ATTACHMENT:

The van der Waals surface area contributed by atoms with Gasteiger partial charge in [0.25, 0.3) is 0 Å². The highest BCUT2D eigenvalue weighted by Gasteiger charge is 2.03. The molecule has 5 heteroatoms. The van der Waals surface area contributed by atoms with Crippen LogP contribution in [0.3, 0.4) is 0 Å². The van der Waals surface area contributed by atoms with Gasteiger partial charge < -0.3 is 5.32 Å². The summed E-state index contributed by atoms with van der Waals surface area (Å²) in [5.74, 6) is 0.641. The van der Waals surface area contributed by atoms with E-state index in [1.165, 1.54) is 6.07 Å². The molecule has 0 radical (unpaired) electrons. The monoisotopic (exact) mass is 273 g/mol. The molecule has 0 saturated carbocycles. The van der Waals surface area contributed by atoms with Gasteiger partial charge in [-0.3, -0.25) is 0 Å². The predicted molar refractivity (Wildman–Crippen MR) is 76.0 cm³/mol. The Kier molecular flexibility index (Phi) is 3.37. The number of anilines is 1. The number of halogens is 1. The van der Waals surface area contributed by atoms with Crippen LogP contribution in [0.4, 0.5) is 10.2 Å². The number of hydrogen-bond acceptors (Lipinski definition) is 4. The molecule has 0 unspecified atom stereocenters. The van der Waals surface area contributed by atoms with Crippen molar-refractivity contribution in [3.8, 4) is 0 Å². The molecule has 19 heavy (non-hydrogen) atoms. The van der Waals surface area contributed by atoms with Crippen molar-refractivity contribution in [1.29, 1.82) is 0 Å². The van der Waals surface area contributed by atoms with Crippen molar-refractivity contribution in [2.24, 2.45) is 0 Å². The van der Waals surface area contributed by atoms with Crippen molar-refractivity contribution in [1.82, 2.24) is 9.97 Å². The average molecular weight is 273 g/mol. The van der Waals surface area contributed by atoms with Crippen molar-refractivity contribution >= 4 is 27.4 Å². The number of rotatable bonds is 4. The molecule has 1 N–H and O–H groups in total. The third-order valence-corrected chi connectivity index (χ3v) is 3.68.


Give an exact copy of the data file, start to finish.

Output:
The van der Waals surface area contributed by atoms with Gasteiger partial charge in [0.25, 0.3) is 0 Å². The highest BCUT2D eigenvalue weighted by Gasteiger charge is 2.03. The molecule has 5 heteroatoms. The van der Waals surface area contributed by atoms with Crippen LogP contribution in [0.3, 0.4) is 0 Å². The van der Waals surface area contributed by atoms with Gasteiger partial charge < -0.3 is 5.32 Å². The summed E-state index contributed by atoms with van der Waals surface area (Å²) in [5.74, 6) is 0.641. The van der Waals surface area contributed by atoms with E-state index in [1.165, 1.54) is 6.07 Å². The molecule has 0 radical (unpaired) electrons. The monoisotopic (exact) mass is 273 g/mol. The molecule has 0 saturated carbocycles. The van der Waals surface area contributed by atoms with Gasteiger partial charge in [-0.3, -0.25) is 0 Å². The predicted molar refractivity (Wildman–Crippen MR) is 76.0 cm³/mol. The Kier molecular flexibility index (Phi) is 3.37. The number of anilines is 1. The number of halogens is 1. The van der Waals surface area contributed by atoms with Crippen LogP contribution in [0.4, 0.5) is 10.2 Å². The number of hydrogen-bond acceptors (Lipinski definition) is 4. The molecule has 0 unspecified atom stereocenters. The van der Waals surface area contributed by atoms with Crippen molar-refractivity contribution in [3.8, 4) is 0 Å². The molecule has 19 heavy (non-hydrogen) atoms. The van der Waals surface area contributed by atoms with Crippen molar-refractivity contribution in [1.29, 1.82) is 0 Å². The van der Waals surface area contributed by atoms with Crippen molar-refractivity contribution in [2.24, 2.45) is 0 Å². The van der Waals surface area contributed by atoms with Crippen molar-refractivity contribution in [1.82, 2.24) is 9.97 Å². The average molecular weight is 273 g/mol. The van der Waals surface area contributed by atoms with Crippen molar-refractivity contribution >= 4 is 27.4 Å². The number of rotatable bonds is 4. The molecule has 1 N–H and O–H groups in total. The third-order valence-corrected chi connectivity index (χ3v) is 3.68.